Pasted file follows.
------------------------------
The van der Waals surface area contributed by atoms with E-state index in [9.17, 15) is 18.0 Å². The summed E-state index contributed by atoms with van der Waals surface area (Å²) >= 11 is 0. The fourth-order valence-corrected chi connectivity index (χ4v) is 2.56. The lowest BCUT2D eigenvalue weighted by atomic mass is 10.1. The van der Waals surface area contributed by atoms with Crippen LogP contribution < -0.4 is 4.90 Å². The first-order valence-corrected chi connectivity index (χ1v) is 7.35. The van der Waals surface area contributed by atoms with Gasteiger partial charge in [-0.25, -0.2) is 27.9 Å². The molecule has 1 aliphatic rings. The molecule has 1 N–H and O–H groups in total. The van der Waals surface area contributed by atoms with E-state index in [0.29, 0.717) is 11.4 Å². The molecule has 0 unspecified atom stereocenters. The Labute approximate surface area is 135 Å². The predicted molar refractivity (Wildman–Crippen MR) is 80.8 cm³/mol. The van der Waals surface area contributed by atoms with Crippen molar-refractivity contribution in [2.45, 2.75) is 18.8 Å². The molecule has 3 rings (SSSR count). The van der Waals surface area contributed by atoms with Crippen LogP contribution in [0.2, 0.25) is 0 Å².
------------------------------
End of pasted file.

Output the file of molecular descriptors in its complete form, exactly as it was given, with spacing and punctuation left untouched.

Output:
The van der Waals surface area contributed by atoms with E-state index in [9.17, 15) is 18.0 Å². The summed E-state index contributed by atoms with van der Waals surface area (Å²) >= 11 is 0. The fourth-order valence-corrected chi connectivity index (χ4v) is 2.56. The lowest BCUT2D eigenvalue weighted by atomic mass is 10.1. The van der Waals surface area contributed by atoms with Crippen LogP contribution < -0.4 is 4.90 Å². The first-order valence-corrected chi connectivity index (χ1v) is 7.35. The van der Waals surface area contributed by atoms with Gasteiger partial charge in [-0.25, -0.2) is 27.9 Å². The molecule has 1 aliphatic rings. The molecule has 1 N–H and O–H groups in total. The van der Waals surface area contributed by atoms with E-state index in [0.29, 0.717) is 11.4 Å². The molecule has 0 unspecified atom stereocenters. The Labute approximate surface area is 135 Å². The predicted molar refractivity (Wildman–Crippen MR) is 80.8 cm³/mol. The van der Waals surface area contributed by atoms with Crippen molar-refractivity contribution in [2.45, 2.75) is 18.8 Å². The molecule has 3 rings (SSSR count). The van der Waals surface area contributed by atoms with Crippen LogP contribution in [0.2, 0.25) is 0 Å².